ALBUM OF THE WEEK: Beyond The Pale by Jarv Is (week beginning 19/7/20)

WORTH A LOOK?: ***1/2

OUT: now

TRACKLIST: Save The Whale; Must I Evolve?; Am I Missing Something?; House Music All Night Long; Sometimes I Am Pharaoh; Swanky Modes; Children Of The Echo

The first Pulp album we fell in love with (His’n’Hers) contains a track that pinpoints the exact moment when summer dies (David’s Last Summer), ‘the whole sound of summer packing its bags and preparing to leave town’.

  • Read on for reasons including how Cocker’s new band Jarv Is bring the best out of him since his 90s rise

For anyone who’s lived in a seaside city it’s something real, tangible and sad. Our equivalent yet opposite  Pulp moment was to see them 5th on the bill of the Glastonbury Festival’s NME Stage on an acrylic Sunday afternoon in 1994 and then to return a year later when they triumphantly topped the Saturday night Pyramid Stage line-up.

When an old friend asked us to see them again years later during their 2011 reunion we felt, particularly after seeing them as lacklustre V Festival headliners in 1996, that the elusive pop genie that they had successfully bottled in 1994 and 1995 had somehow escaped at around the point when last single from their best album Different Class (aptly Something Changed) was released.

The good news then is that there is enough here for even the most die-hard Pulp fans to think Jarvis Cocker’s best days might not be behind him. If we’re contemplating resurrection, his initials aren’t JC, as he himself has memorably remarked, for nothing.

Essentially Pulp were at their very best when they broke pop’s rules. Songs much longer than the ideal three minutes only work if they’re very, very good as is the exemplary David’s Last Summer in our opening paragraph.

Our favourite trademark JC moments are undoubtedly those overtly sexual and occasionally laugh-out-loud funny lyrics.

Must I Evolve? (watch above) marries the prog rock (another pop rule broken) of a vital high point like David’s Last Summer, rhymes ‘first time’ with ‘pond slime’ and offers the deadpan yet brilliant spoken word: ‘one dark night there was a Big Bang, Maybe a small bang, actually more of a pop’.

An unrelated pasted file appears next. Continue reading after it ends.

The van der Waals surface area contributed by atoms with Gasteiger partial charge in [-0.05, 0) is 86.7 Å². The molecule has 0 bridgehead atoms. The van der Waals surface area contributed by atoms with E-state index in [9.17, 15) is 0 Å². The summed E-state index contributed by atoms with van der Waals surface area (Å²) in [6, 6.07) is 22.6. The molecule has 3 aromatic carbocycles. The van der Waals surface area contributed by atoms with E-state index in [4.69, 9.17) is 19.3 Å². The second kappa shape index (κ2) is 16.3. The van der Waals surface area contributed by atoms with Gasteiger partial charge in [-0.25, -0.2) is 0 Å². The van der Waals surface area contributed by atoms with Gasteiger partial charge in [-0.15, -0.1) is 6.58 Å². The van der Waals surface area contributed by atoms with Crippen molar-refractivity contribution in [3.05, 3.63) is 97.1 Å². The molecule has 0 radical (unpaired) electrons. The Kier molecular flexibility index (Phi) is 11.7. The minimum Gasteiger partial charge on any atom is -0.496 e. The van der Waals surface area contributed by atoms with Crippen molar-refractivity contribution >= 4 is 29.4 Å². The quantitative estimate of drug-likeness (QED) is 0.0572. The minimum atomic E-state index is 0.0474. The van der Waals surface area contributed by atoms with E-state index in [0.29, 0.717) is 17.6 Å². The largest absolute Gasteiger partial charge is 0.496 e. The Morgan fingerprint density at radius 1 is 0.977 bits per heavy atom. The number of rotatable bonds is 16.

There’s also a question and answer, call and response that can’t help but provoke a smile. ‘Must I develop? (Yes, yes, yes, yes), Can I stay the same? (No, no, no, no).’

And JC has been true to his word. The lyrics may be as razor-sharp as before but the subject matter seems particularly well suited to a man in his 57th year.

Like Madonna’s MDNA album, Jarv Is is a different band but it distils what is best about him and reminds of Pulp in their pomp but with a fuller, slightly more imaginative sound than immediately before they split up the first time.

House Music All Night Long (watch above) is the reason why we’re here and the lyric, so apt in lockdown, can’t help but stroke a chord: ‘Saturday night, cabin fever in house nation, This is one nation under a roof Ain’t that the truth. Godamn this claustrophobia, ‘Cause I should be disrobing you.’

A few short lyrics to reassure you Jarvis is back to his best. Ultimately, there are too few tracks here and there’s nothing quite so short and summed up as Pulp on their pop throne but there’s enough to make us excited to see JC front Jarv Is live on tour in November including a gig at Camden Roundhouse.

  • Picture via Facebook courtesy Jarv Is Tickets
  • Have you seen any of these shows? Let us know what you thought in the comments below
  • Enjoyed this review? Follow its author on Twitter @NeilDurham, email and check us out on Instagram and Facebook


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